Already you’re out into space beyond time.
This is different. Eight lines, each a sentence (in the Spanish as well). The mode is imperative. A set of commands relating, on the face of it, to taking off from earth in an air balloon. But there is that word “kisses” in the second line—warrant, along with the later “depths in the eyes causes vertigo,” to consider all of the injunctions as relating to love, to the letting go of the self in the presence of another. Is this addressed to the world at large, to another person, or is it self-address? We don’t know. And I’m not sure it matters. What matters is the directional velocity, the feeling of a translation across boundaries, into a new state, whether this is conceived physically, emotionally, or metaphysically.
Again, as with An Abandoned Nocturne, the meanings are driven by the juxtapositions of the various verbs and their actions. If the fist verb is an active imperative—“Cut”—the actions of the seven remaining lines are in one way or another passive, representing one or another kind of giving over, making the poem’s decisive moment, in a sense, its first word. But the action is not completely one-directional. The initial sense of fast upward momentum is countered, stalled for a moment, by the shift in line four. Where it had been the world falling away in the previous line, now it is the image of the depths of a pair of eyes—eyes looked into—which causes a sensation of vertigo, commonly understood as dizzy and downward sensation. The checking motion only amplifies the sense of release, and of ultimate attainment when the bonds of space/time have at last been broken.
All of this is compressed into eight short and relatively simple lines. It is, if I can generalize, Zaid’s mode, or, to abbreviate, his M.O. The subject matters of the 42 poems in this collection vary—some are more lyric, others more spiritual, and still others satiric—but their procedure is recognizably that of a single sensibility. Here is a poet who favors both simple imagistic compression, using for his images mainly the materials of the natural order (though here and there an automobile or an elevator will appear), and the dynamic expansions and shifts of perspective made possible by inventive juxtapositions. The final effect, of the individual poems as well as of the book, is of an outward movement, at times that of slow natural growth and at other times of explosion. It is a momentum of possibility, opening out. Into ____?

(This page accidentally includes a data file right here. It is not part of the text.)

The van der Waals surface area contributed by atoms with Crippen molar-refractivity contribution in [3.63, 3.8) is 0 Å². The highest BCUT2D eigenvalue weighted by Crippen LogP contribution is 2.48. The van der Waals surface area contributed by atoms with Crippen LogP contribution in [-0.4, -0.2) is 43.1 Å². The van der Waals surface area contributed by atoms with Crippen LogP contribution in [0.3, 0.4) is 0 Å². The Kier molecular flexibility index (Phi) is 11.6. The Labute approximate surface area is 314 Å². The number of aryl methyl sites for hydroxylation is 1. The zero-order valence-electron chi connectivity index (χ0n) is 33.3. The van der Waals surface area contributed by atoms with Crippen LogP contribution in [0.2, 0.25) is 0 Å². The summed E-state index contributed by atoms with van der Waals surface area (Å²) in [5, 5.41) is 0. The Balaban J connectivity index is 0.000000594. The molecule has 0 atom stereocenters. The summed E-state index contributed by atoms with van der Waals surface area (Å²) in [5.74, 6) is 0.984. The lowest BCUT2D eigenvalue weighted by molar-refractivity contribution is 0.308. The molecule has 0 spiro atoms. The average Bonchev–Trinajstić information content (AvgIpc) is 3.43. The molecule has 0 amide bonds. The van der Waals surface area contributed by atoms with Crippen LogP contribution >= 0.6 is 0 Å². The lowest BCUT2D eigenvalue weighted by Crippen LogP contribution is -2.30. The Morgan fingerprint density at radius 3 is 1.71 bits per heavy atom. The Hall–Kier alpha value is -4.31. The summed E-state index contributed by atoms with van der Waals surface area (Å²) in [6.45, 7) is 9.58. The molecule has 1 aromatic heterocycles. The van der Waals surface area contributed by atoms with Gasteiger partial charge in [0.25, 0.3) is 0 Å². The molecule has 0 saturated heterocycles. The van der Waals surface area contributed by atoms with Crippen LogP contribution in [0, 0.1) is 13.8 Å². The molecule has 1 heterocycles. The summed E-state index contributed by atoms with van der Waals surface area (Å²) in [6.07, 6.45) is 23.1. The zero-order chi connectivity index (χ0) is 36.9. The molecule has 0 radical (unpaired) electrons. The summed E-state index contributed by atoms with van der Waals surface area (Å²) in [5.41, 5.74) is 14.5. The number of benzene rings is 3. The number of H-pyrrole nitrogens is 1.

When I had finished reading and pondering, I turned to see what Octavio Paz had written (in Cambridge, Massachusetts) in 1976—just down the road from where I am now, but nearly 40 years ago. Paz made as good deal of Zaid’s importance as an intellectual figure, a critic; he noted, too, that he is a Christian, but one whose spiritual inquiry and affinity connects him to other beliefs (Neoplatonism, Buddhism…). Most interesting to me, he characterized the poetry as occupied with estrangement and the feeling of the “other,” those late-century conditions. But then he went on to observe—and I feel I should give the last word to him, for he has captured it with his characteristic gracious command: “Time, presence, death: love. Zaid is a religious and metaphysical poet, but also—or rather therefore—a poet of love. In his love poems, poetry functions once again as a force with the power to transfigure reality.”
As I wrote, I had not known Zaid—but as his poetry has confirmed for me, we live by moving forward, enlarging our compass.
Sven Birkerts is editor of the journal AGNI. He will publish his tenth book next year with Graywolf Press.
*Translated by George McWhirter